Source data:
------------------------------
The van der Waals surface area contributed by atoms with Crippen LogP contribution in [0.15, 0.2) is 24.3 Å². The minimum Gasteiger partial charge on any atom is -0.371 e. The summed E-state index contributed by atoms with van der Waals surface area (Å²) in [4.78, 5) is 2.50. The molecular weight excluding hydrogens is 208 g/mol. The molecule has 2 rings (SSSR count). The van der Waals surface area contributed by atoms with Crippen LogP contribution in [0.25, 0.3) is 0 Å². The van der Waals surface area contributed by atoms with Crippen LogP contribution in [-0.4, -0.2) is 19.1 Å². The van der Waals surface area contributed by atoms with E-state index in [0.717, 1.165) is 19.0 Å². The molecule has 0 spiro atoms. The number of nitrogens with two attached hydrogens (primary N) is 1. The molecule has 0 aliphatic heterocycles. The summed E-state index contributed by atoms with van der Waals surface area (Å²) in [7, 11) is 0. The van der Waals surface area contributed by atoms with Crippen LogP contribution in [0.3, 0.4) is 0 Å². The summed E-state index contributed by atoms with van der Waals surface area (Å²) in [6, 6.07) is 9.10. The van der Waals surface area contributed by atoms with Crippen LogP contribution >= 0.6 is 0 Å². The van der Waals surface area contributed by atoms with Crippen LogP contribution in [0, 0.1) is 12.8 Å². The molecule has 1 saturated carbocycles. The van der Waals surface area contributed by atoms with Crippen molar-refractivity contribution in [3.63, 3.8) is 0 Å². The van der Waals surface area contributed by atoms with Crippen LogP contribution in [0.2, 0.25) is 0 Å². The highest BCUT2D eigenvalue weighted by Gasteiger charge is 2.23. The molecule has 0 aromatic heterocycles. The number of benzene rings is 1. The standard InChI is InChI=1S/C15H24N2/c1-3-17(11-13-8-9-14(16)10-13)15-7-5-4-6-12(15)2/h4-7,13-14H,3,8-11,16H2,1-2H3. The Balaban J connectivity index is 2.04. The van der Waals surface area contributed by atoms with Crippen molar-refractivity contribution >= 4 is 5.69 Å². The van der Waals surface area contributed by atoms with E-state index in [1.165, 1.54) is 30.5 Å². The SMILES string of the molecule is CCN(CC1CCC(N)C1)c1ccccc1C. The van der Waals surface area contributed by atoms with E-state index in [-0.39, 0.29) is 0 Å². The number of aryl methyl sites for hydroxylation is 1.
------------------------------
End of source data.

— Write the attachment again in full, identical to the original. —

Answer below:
The van der Waals surface area contributed by atoms with Crippen LogP contribution in [0.15, 0.2) is 24.3 Å². The minimum Gasteiger partial charge on any atom is -0.371 e. The summed E-state index contributed by atoms with van der Waals surface area (Å²) in [4.78, 5) is 2.50. The molecular weight excluding hydrogens is 208 g/mol. The molecule has 2 rings (SSSR count). The van der Waals surface area contributed by atoms with Crippen LogP contribution in [0.25, 0.3) is 0 Å². The van der Waals surface area contributed by atoms with Crippen LogP contribution in [-0.4, -0.2) is 19.1 Å². The van der Waals surface area contributed by atoms with E-state index in [0.717, 1.165) is 19.0 Å². The molecule has 0 spiro atoms. The number of nitrogens with two attached hydrogens (primary N) is 1. The molecule has 0 aliphatic heterocycles. The summed E-state index contributed by atoms with van der Waals surface area (Å²) in [7, 11) is 0. The van der Waals surface area contributed by atoms with Crippen LogP contribution in [0.3, 0.4) is 0 Å². The summed E-state index contributed by atoms with van der Waals surface area (Å²) in [6, 6.07) is 9.10. The van der Waals surface area contributed by atoms with Crippen LogP contribution >= 0.6 is 0 Å². The van der Waals surface area contributed by atoms with Crippen LogP contribution in [0, 0.1) is 12.8 Å². The molecule has 1 saturated carbocycles. The van der Waals surface area contributed by atoms with Crippen molar-refractivity contribution in [3.63, 3.8) is 0 Å². The van der Waals surface area contributed by atoms with Crippen LogP contribution in [0.2, 0.25) is 0 Å². The highest BCUT2D eigenvalue weighted by Gasteiger charge is 2.23. The molecule has 0 aromatic heterocycles. The number of benzene rings is 1. The standard InChI is InChI=1S/C15H24N2/c1-3-17(11-13-8-9-14(16)10-13)15-7-5-4-6-12(15)2/h4-7,13-14H,3,8-11,16H2,1-2H3. The Balaban J connectivity index is 2.04. The van der Waals surface area contributed by atoms with Crippen molar-refractivity contribution >= 4 is 5.69 Å². The van der Waals surface area contributed by atoms with E-state index in [1.165, 1.54) is 30.5 Å². The SMILES string of the molecule is CCN(CC1CCC(N)C1)c1ccccc1C. The van der Waals surface area contributed by atoms with E-state index in [-0.39, 0.29) is 0 Å². The number of aryl methyl sites for hydroxylation is 1.